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Whales, bears, glaciers — and no graffiti


In 1979, I got on an Alaska Marine Highway ferry and rode north to Ketchikan, Alaska. I went just to see something unusual and to be able to say I’d been to Alaska. At the time, I thought just seeing a corner of the state would be enough, but for decades after that I’ve dreamed of someday returning and seeing more of this huge state.

Alaska is not called “The Great Land” for nothing. It is an impressive place, with dramatic forests and iconic wild animals. We sometimes hear Texans bragging about how big Texas is, but those living in Alaska have an old saying that puts Texas in its place: “If you divide Alaska into three equal parts, Texas would be the fourth-largest state in the Union.”

This summer, I decided it was time to dust off my Alaskan dreams. With a daughter getting closer to graduating from high school and heading off to college, I figured this year might be the last, best opportunity my wife, daughter and I would have to venture far away on a family vacation.

We settled on going north to Juneau and Skagway, and added a further twist: a visit to the Yukon Territory. The Yukon border is only about 50 miles north of Skagway, Alaska, and Yukon’s capital city, Whitehorse, is just another 60 miles up from there. To seal the deal, my wife even bought me a bottle of “Yukon Jack” to toast our upcoming adventure.

In mid-July, after about eight months of planning, we boarded a ferry in Bellingham, Wash., and got our trip under way. We’d been warned about rainy weather and ravenous mosquitoes, and my parents and brothers repeatedly cautioned us to watch out for bears and stay away from “bear areas.”

I laughed. Alaska and Canada are bear areas. You can’t stay away from the possibility of encountering bears unless you stay indoors, and that’s not my approach to life. I think the concept of staying away from possibly risky areas went out the window about the time I was 5 years old.

I am willing to take a lot of risk in my travels, yet I also have to admit I have long held an active fear of bears. So I was surprised when, even though a black bear ran through a stream roughly 12 feet away from the three of us as we made our way along a trail near the Mendenhall Glacier, I felt no anxiety at all. It seemed clear the bear’s keen focus was on the salmon meandering up the stream — and not on the family of humans passing by. Seeing a bear in the wild splash through a stream and grab a salmon in his jaws was an unforgettable experience, and a highlight of Alaska 2013.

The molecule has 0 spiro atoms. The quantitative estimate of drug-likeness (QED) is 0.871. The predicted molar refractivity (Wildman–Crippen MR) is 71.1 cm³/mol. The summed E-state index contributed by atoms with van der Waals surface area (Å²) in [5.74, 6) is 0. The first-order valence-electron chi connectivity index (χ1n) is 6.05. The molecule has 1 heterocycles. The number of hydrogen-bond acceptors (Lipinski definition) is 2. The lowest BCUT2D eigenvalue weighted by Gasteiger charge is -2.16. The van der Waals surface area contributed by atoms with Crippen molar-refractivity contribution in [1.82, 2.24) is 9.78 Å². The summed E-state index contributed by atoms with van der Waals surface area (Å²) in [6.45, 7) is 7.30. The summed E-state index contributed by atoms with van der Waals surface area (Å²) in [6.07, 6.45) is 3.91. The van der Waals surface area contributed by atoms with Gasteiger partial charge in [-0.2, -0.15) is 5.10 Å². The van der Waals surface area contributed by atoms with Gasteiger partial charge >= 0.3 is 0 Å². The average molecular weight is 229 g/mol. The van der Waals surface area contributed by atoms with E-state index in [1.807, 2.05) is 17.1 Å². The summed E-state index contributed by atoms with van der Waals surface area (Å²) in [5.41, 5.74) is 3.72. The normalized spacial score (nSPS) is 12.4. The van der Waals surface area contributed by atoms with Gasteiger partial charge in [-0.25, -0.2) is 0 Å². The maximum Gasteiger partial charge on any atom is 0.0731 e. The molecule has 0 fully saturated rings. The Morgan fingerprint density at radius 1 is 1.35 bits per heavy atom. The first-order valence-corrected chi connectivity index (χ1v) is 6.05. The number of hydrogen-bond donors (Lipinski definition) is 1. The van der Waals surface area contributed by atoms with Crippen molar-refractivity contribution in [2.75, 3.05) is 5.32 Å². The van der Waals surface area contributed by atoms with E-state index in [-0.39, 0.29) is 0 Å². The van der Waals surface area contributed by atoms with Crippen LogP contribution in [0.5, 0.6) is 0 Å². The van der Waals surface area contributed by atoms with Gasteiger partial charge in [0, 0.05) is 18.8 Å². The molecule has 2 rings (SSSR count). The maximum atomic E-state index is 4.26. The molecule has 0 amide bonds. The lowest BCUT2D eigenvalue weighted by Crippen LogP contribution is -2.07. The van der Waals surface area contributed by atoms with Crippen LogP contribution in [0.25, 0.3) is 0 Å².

Whales were also on our agenda. In Juneau, our daughter talked us into springing an extra $100 each to go out on a boat to get up close to humpback whales. We were rewarded with the sight of a group of whales surfacing and feeding together, another awesome scene.

We also saw numerous porcupines. We encountered them crossing trails, waddling across roads and up in trees. On one trail in Kluane National Park in the Yukon, we hiked around a corner to see a big porcupine, which promptly fled up a tree to evade us. The animal climbed excitedly higher, whereupon he got too frantic and fell, snapping branches as he dropped near our feet. He scrambled away, and we were grateful he had not fallen on top of us.

A final point I want to mention may hit home for residents of Hillsboro and Forest Grove: Through all our rambling around several Alaskan cities — Ketchikan, Juneau, Skagway, Sitka and Haines, along with Carcross, Whitehorse and Haines Junction in the Yukon — we saw essentially no graffiti. There were many totem poles, but graffiti was noticeably absent, and that may have been the most striking discovery of all. What a difference from the Lower 48!

Alaska’s official state slogan is “North to the future.” Given the absence of graffiti and the abundance of incredible wildlife, we can only hope.

Doug Burkhardt is associate editor of the

Hillsboro Tribune.